The decision by NBC News to make a pilot for a show called "Trends" suggested a remark MCA Inc. president Sid Scheinberg made recently in Los Aneles.

We were talking about the success of "Roots" and whether the audience had benn sitting there all the while, impatiently awaiting both the form and the content of the eight-part drama. Said Scheinberg: "What happens is that the audience is usually ahead of the filmmakers or the programmers.

"It's a form of elitism that makes people who are in the business beleive that they are somehow ahead of an audience. The audience is usually ahead of the people who are making the product, and the people who are making the product simply have not perceived that fact. We are not leaders in that sense."

"Trends" is an idea that has been floating around in NBC News President Richard C. Wald's brain for some time. It is an attempt to get ahead of the news if possible - to be a kind of electronic Distant Early Warning of ideas and movements in our society while they are in their gestation.

A capable producer, Stuart Schulberg, has been selected. He was the executive producer of NBC's recent three-hour show on violence. He worked on "The Today Show" for eight years, and with the late Ted Yates was co-producer of "David Brinkley's Journal." The host of the show might be Tom Snyder.

The projected series which would be shown in prime time, could prove to be interesting and timely. But I will not hold my breath. I cannot forget what Scheinberg said about programmers usually being behind their audience.

Having spent most of my adult life either in television or writing about it, I have come to the come to the conclusion that the people responsible for television journalism are far behind the the entertainment people in judging what people are ready for.

My guess is that people like George Schlatter ("Laugh-In"(, Norman Lear ("All In The Family" and "Mary Hartman, Mary Hartman"), Larry Gelbart and Gene Reynolds ("M A S H "), Danny Arnold ("Barney Miller"), and all the talented producers and writers who made "The Mary Tyler Moore Show" such a glory have been ahead of their counterparts in the network news in spotting societal trends and elaborating on them in comdey form.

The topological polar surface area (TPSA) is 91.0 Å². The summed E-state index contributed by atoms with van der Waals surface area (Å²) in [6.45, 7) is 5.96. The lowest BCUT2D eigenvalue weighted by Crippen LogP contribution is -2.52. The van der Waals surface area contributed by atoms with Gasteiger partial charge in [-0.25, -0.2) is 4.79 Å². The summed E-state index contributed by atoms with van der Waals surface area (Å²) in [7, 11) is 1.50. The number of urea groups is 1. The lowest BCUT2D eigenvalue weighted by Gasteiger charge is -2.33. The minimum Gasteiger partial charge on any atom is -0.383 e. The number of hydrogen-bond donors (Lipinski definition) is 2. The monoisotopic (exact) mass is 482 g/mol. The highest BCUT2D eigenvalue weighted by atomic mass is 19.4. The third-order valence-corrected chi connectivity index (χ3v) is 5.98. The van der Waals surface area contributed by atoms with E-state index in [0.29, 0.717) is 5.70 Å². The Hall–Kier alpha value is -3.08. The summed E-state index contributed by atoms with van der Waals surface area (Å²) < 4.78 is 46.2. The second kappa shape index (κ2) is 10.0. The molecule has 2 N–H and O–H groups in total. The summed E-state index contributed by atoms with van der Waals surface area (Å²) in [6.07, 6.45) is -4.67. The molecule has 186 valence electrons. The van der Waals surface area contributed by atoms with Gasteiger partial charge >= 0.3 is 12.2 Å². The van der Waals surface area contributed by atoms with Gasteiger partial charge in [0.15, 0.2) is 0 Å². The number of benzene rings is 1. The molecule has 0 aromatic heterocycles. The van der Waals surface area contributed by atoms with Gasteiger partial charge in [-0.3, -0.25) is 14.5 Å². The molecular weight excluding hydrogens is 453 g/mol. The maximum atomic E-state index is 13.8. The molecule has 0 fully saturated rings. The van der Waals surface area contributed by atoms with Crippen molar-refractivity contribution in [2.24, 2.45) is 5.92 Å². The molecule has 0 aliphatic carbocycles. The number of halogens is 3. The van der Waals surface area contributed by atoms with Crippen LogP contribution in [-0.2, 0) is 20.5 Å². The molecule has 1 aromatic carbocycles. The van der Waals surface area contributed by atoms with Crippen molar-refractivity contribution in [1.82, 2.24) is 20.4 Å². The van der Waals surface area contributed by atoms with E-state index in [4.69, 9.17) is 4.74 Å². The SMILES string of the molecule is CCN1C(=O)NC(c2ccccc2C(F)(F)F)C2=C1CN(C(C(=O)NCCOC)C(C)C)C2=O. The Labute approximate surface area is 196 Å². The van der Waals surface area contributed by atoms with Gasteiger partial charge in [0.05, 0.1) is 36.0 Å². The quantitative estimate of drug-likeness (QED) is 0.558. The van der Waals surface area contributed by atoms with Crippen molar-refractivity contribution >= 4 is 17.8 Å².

Most of us who work in journalism ferent from being able to spot trends. Television journalism is worse in this regard than print journalism because its practitioners feel that their medium is a fleeting, fast-moving one. Hence, they must move back and forth between trends at a greater velocity than their colleagues in print.

The worst failing of television journalism is its inability to control its enthusiasm when confronted with the obvious. That is what worries me about "Trends." That is what has worried me about CBS's "Who's Who," which promised much and has delivered little.

We are now in the Golden Age of Gossip. Perhaps we have always been. (Clare Booth Luce once remarked to me: "All history is gossip.") The difference between what was and what now is may be that we are bombarded with gossip about people, places, institutions and, above all, trends.

My instinct is that while newspapers, magazines and television are gearing up to give us even more such gossip pur audience may be in search of more substantive fare.

Substantive does not always have to mean serious. Life can be (it usually is) very serious. But it is also very comic, often a bad joke that just goes on and on. Most of us know this. And when we are confronted with someone telling us that this or that is a new trend, we tend to react: "Oh, my God, not another new trend. If you've seen one trend, you've seen them all."

I wish Schulberg and his colleagues at NBC nothing but the best. But I do caution them not to get carried away with the title of their undertaking. If they do, they will soon find themselves chasing mercury across a linoleum floor. That's how elusive the business is of telling an audience spotted it long ago and passed on to other things.